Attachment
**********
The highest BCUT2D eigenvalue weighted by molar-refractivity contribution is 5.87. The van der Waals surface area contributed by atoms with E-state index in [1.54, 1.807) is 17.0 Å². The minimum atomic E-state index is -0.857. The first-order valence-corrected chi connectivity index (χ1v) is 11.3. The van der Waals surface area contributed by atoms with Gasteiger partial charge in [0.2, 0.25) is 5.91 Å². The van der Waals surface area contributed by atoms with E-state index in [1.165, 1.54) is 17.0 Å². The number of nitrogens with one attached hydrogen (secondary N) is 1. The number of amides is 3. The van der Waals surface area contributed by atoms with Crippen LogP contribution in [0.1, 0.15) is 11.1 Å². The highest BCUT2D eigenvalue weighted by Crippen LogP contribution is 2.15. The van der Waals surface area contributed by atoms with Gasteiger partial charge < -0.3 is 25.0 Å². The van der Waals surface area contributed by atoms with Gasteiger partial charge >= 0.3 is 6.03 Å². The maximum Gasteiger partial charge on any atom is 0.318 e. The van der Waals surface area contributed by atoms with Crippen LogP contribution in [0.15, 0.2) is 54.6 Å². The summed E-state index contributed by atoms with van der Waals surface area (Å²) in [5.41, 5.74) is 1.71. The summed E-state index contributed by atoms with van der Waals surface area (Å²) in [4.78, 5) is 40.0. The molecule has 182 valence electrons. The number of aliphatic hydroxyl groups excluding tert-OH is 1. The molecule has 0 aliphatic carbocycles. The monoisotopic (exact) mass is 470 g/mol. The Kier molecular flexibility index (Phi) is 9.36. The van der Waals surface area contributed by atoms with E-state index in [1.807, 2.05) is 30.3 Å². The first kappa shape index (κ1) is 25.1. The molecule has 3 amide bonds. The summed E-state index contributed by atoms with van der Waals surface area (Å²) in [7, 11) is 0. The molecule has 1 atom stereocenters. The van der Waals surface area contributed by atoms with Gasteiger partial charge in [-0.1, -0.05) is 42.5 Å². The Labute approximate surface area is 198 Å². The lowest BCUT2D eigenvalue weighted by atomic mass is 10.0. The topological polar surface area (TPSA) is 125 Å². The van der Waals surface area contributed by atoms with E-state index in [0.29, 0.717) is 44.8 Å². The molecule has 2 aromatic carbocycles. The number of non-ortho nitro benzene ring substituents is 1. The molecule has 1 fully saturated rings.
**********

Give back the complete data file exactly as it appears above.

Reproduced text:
The highest BCUT2D eigenvalue weighted by molar-refractivity contribution is 5.87. The van der Waals surface area contributed by atoms with E-state index in [1.54, 1.807) is 17.0 Å². The minimum atomic E-state index is -0.857. The first-order valence-corrected chi connectivity index (χ1v) is 11.3. The van der Waals surface area contributed by atoms with Gasteiger partial charge in [0.2, 0.25) is 5.91 Å². The van der Waals surface area contributed by atoms with E-state index in [1.165, 1.54) is 17.0 Å². The number of nitrogens with one attached hydrogen (secondary N) is 1. The number of amides is 3. The van der Waals surface area contributed by atoms with Crippen LogP contribution in [0.1, 0.15) is 11.1 Å². The highest BCUT2D eigenvalue weighted by Crippen LogP contribution is 2.15. The van der Waals surface area contributed by atoms with Gasteiger partial charge < -0.3 is 25.0 Å². The van der Waals surface area contributed by atoms with Gasteiger partial charge >= 0.3 is 6.03 Å². The maximum Gasteiger partial charge on any atom is 0.318 e. The van der Waals surface area contributed by atoms with Crippen LogP contribution in [0.15, 0.2) is 54.6 Å². The summed E-state index contributed by atoms with van der Waals surface area (Å²) in [5.41, 5.74) is 1.71. The summed E-state index contributed by atoms with van der Waals surface area (Å²) in [4.78, 5) is 40.0. The molecule has 182 valence electrons. The number of aliphatic hydroxyl groups excluding tert-OH is 1. The molecule has 0 aliphatic carbocycles. The monoisotopic (exact) mass is 470 g/mol. The Kier molecular flexibility index (Phi) is 9.36. The van der Waals surface area contributed by atoms with E-state index in [1.807, 2.05) is 30.3 Å². The first kappa shape index (κ1) is 25.1. The molecule has 3 amide bonds. The summed E-state index contributed by atoms with van der Waals surface area (Å²) in [7, 11) is 0. The molecule has 1 atom stereocenters. The van der Waals surface area contributed by atoms with Gasteiger partial charge in [-0.1, -0.05) is 42.5 Å². The Labute approximate surface area is 198 Å². The lowest BCUT2D eigenvalue weighted by atomic mass is 10.0. The topological polar surface area (TPSA) is 125 Å². The van der Waals surface area contributed by atoms with E-state index in [0.29, 0.717) is 44.8 Å². The molecule has 2 aromatic carbocycles. The number of non-ortho nitro benzene ring substituents is 1. The molecule has 1 fully saturated rings.